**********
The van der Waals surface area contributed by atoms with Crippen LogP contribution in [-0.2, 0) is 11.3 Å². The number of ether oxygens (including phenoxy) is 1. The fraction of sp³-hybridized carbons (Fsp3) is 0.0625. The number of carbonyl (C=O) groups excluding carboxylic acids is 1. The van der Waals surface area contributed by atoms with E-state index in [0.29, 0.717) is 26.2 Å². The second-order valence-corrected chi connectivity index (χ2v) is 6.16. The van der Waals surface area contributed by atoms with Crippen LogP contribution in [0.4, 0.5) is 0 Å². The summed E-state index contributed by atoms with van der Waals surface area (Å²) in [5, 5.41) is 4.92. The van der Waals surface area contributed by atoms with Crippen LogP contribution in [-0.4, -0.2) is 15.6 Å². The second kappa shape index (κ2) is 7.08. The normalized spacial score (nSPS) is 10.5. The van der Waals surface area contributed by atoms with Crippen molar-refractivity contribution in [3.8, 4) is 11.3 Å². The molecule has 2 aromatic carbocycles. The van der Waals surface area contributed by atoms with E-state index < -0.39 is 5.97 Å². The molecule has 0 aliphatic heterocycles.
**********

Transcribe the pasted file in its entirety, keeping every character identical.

The van der Waals surface area contributed by atoms with Crippen LogP contribution in [-0.2, 0) is 11.3 Å². The number of ether oxygens (including phenoxy) is 1. The fraction of sp³-hybridized carbons (Fsp3) is 0.0625. The number of carbonyl (C=O) groups excluding carboxylic acids is 1. The van der Waals surface area contributed by atoms with E-state index in [0.29, 0.717) is 26.2 Å². The second-order valence-corrected chi connectivity index (χ2v) is 6.16. The van der Waals surface area contributed by atoms with Crippen LogP contribution in [0.4, 0.5) is 0 Å². The summed E-state index contributed by atoms with van der Waals surface area (Å²) in [5, 5.41) is 4.92. The van der Waals surface area contributed by atoms with Crippen LogP contribution in [-0.4, -0.2) is 15.6 Å². The second kappa shape index (κ2) is 7.08. The normalized spacial score (nSPS) is 10.5. The van der Waals surface area contributed by atoms with Crippen molar-refractivity contribution in [3.8, 4) is 11.3 Å². The molecule has 2 aromatic carbocycles. The van der Waals surface area contributed by atoms with E-state index < -0.39 is 5.97 Å². The molecule has 0 aliphatic heterocycles.